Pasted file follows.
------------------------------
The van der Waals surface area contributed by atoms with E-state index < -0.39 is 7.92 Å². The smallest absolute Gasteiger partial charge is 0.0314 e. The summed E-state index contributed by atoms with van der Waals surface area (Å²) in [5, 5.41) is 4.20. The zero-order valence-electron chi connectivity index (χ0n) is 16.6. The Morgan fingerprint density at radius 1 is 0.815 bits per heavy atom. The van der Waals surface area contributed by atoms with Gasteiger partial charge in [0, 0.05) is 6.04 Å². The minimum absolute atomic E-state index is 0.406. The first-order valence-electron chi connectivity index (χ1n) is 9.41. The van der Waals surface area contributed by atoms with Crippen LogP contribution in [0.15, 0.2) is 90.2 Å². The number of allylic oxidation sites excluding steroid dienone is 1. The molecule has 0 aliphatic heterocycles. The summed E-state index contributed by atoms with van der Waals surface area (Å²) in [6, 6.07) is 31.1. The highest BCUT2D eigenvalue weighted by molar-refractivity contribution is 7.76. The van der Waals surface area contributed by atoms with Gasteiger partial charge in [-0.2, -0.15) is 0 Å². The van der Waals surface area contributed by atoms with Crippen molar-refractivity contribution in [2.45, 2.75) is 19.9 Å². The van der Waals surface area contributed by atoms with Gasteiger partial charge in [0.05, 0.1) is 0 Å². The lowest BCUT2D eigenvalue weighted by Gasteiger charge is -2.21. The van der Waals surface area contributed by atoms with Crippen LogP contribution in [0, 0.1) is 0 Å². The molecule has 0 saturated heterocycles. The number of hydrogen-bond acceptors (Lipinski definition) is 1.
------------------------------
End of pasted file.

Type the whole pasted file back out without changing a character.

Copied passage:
The van der Waals surface area contributed by atoms with E-state index < -0.39 is 7.92 Å². The smallest absolute Gasteiger partial charge is 0.0314 e. The summed E-state index contributed by atoms with van der Waals surface area (Å²) in [5, 5.41) is 4.20. The zero-order valence-electron chi connectivity index (χ0n) is 16.6. The Morgan fingerprint density at radius 1 is 0.815 bits per heavy atom. The van der Waals surface area contributed by atoms with Gasteiger partial charge in [0, 0.05) is 6.04 Å². The minimum absolute atomic E-state index is 0.406. The first-order valence-electron chi connectivity index (χ1n) is 9.41. The van der Waals surface area contributed by atoms with Crippen LogP contribution in [0.15, 0.2) is 90.2 Å². The number of allylic oxidation sites excluding steroid dienone is 1. The molecule has 0 aliphatic heterocycles. The summed E-state index contributed by atoms with van der Waals surface area (Å²) in [6, 6.07) is 31.1. The highest BCUT2D eigenvalue weighted by molar-refractivity contribution is 7.76. The van der Waals surface area contributed by atoms with Gasteiger partial charge in [-0.2, -0.15) is 0 Å². The van der Waals surface area contributed by atoms with Crippen molar-refractivity contribution in [2.45, 2.75) is 19.9 Å². The van der Waals surface area contributed by atoms with Gasteiger partial charge in [0.05, 0.1) is 0 Å². The lowest BCUT2D eigenvalue weighted by Gasteiger charge is -2.21. The van der Waals surface area contributed by atoms with Crippen LogP contribution in [0, 0.1) is 0 Å². The molecule has 0 saturated heterocycles. The number of hydrogen-bond acceptors (Lipinski definition) is 1.